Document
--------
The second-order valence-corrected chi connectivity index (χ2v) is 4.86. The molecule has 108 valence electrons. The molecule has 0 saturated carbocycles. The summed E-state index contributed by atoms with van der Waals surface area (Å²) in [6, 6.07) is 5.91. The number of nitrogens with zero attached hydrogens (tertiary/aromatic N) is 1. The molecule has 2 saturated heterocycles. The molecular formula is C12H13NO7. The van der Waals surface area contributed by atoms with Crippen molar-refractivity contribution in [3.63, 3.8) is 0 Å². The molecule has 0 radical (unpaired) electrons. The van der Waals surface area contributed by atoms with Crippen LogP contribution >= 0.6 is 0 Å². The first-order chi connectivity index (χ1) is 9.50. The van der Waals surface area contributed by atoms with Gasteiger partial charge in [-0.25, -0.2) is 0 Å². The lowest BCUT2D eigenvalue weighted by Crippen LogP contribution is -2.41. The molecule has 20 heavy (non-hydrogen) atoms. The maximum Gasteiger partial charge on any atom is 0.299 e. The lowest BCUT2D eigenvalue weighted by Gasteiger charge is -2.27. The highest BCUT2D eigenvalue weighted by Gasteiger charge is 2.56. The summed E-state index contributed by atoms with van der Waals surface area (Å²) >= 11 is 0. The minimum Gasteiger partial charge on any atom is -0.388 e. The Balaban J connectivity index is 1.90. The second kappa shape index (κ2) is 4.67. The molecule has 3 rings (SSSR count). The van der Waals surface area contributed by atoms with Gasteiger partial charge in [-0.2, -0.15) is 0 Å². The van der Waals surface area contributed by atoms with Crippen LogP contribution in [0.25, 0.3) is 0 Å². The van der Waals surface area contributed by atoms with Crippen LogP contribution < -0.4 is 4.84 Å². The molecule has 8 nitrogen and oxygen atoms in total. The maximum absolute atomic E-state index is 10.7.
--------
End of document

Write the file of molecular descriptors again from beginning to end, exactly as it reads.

The second-order valence-corrected chi connectivity index (χ2v) is 4.86. The molecule has 108 valence electrons. The molecule has 0 saturated carbocycles. The summed E-state index contributed by atoms with van der Waals surface area (Å²) in [6, 6.07) is 5.91. The number of nitrogens with zero attached hydrogens (tertiary/aromatic N) is 1. The molecule has 2 saturated heterocycles. The molecular formula is C12H13NO7. The van der Waals surface area contributed by atoms with Crippen molar-refractivity contribution in [3.63, 3.8) is 0 Å². The molecule has 0 radical (unpaired) electrons. The van der Waals surface area contributed by atoms with Crippen LogP contribution >= 0.6 is 0 Å². The first-order chi connectivity index (χ1) is 9.50. The van der Waals surface area contributed by atoms with Gasteiger partial charge in [-0.25, -0.2) is 0 Å². The lowest BCUT2D eigenvalue weighted by Crippen LogP contribution is -2.41. The molecule has 20 heavy (non-hydrogen) atoms. The maximum Gasteiger partial charge on any atom is 0.299 e. The lowest BCUT2D eigenvalue weighted by Gasteiger charge is -2.27. The highest BCUT2D eigenvalue weighted by Gasteiger charge is 2.56. The summed E-state index contributed by atoms with van der Waals surface area (Å²) >= 11 is 0. The minimum Gasteiger partial charge on any atom is -0.388 e. The Balaban J connectivity index is 1.90. The second kappa shape index (κ2) is 4.67. The molecule has 3 rings (SSSR count). The van der Waals surface area contributed by atoms with Gasteiger partial charge in [-0.2, -0.15) is 0 Å². The van der Waals surface area contributed by atoms with Crippen LogP contribution in [0.25, 0.3) is 0 Å². The van der Waals surface area contributed by atoms with Crippen LogP contribution < -0.4 is 4.84 Å². The molecule has 8 nitrogen and oxygen atoms in total. The maximum absolute atomic E-state index is 10.7.